I think I have your attention. And that’s good because passing on wealth to your children is an extremely important issue that business founders should start thinking about sooner rather than later. It’s certainly a concern that I’ve been grappling with as my children graduate from college.
And after sitting through 300 meetings over a span of 19 years, I can confidently say that the number one question on the minds of most of our members is: How do I support my children without spoiling them or destroying their ambition?
Many members are willing to admit that they might not have been as present for their children as they would have liked when their children were growing up, but now they’re eager to do the right thing for their kids. What percentage of one’s wealth should they leave them, they ask, and at what age? Should it be left equally to each child? Or is there another more equitable basis on which the wealth might be distributed?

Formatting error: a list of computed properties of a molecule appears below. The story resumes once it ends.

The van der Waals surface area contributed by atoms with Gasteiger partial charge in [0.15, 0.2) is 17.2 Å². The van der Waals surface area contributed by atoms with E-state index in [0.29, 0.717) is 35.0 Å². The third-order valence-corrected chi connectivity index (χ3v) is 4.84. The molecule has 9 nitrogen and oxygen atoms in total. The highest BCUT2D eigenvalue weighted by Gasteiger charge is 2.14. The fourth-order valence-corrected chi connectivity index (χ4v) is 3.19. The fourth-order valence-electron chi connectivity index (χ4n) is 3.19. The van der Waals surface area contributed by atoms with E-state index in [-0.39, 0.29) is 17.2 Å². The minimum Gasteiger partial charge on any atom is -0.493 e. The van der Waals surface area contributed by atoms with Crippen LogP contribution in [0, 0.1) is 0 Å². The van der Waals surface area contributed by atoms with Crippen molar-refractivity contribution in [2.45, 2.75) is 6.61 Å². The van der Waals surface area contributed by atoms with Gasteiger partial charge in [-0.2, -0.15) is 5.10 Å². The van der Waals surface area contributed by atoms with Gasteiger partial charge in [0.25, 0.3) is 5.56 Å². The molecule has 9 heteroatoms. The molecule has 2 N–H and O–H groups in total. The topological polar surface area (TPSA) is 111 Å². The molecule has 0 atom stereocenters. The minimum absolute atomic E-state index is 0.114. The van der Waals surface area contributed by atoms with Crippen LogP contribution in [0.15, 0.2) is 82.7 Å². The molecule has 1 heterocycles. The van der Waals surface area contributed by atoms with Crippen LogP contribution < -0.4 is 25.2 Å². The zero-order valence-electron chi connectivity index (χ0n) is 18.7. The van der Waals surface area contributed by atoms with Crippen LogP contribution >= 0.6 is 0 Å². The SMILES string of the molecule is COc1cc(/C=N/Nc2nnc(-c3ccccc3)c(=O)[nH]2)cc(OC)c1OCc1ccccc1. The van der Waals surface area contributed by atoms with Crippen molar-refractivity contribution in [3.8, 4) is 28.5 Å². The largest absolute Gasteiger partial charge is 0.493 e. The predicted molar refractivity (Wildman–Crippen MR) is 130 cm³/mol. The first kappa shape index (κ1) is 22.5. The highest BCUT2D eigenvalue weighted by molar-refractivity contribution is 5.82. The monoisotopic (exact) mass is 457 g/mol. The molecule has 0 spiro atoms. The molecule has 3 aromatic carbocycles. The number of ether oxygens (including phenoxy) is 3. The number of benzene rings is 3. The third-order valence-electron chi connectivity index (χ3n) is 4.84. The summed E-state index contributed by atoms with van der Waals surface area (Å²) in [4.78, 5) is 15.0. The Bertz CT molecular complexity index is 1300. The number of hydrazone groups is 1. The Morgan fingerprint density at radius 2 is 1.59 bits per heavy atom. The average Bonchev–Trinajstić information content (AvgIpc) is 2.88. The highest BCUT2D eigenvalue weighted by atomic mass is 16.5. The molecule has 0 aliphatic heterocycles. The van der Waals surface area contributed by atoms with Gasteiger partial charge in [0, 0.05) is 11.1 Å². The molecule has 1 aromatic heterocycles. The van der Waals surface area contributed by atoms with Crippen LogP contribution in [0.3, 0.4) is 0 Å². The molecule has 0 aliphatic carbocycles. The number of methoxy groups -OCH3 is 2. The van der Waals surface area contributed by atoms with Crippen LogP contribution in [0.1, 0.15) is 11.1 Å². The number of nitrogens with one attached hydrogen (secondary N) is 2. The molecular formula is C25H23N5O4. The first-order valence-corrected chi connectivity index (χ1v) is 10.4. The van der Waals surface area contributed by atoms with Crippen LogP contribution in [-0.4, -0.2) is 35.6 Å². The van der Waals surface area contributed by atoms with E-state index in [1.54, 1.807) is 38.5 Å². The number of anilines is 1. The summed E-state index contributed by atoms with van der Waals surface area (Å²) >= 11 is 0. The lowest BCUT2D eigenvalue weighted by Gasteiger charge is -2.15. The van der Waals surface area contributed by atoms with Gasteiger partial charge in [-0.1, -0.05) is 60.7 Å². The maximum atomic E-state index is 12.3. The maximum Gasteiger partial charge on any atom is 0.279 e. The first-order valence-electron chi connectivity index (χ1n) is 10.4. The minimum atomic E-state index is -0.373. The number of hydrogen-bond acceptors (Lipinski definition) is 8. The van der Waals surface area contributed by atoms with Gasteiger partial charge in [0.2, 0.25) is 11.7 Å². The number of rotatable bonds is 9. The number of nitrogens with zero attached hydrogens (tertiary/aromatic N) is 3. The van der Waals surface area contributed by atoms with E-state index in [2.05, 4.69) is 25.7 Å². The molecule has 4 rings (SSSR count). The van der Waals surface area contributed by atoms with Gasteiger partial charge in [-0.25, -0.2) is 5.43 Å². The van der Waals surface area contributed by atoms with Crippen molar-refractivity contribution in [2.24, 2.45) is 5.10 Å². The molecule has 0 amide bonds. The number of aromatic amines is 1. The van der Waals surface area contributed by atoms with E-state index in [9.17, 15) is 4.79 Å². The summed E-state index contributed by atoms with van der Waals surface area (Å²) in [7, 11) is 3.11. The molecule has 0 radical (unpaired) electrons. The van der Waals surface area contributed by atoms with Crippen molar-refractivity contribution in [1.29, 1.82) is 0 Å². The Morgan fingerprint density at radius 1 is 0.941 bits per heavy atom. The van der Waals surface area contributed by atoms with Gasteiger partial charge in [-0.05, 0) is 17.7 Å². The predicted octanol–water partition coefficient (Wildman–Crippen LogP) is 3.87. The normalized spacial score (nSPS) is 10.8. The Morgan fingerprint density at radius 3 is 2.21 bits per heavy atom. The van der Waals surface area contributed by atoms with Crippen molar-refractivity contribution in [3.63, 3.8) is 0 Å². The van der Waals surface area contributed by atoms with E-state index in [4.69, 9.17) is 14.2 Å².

Love comes in many forms, and among a good deal of wealthy people I know, that form of love is tough love. Some people I know will insist on leaving only a small portion of their wealth to their children or delaying the process until after their own deaths, when their children might already be middle-aged or older. The motivation is all too frequently to toughen up the kids by forcing them to be successful on their own because “they’ve already received so many ...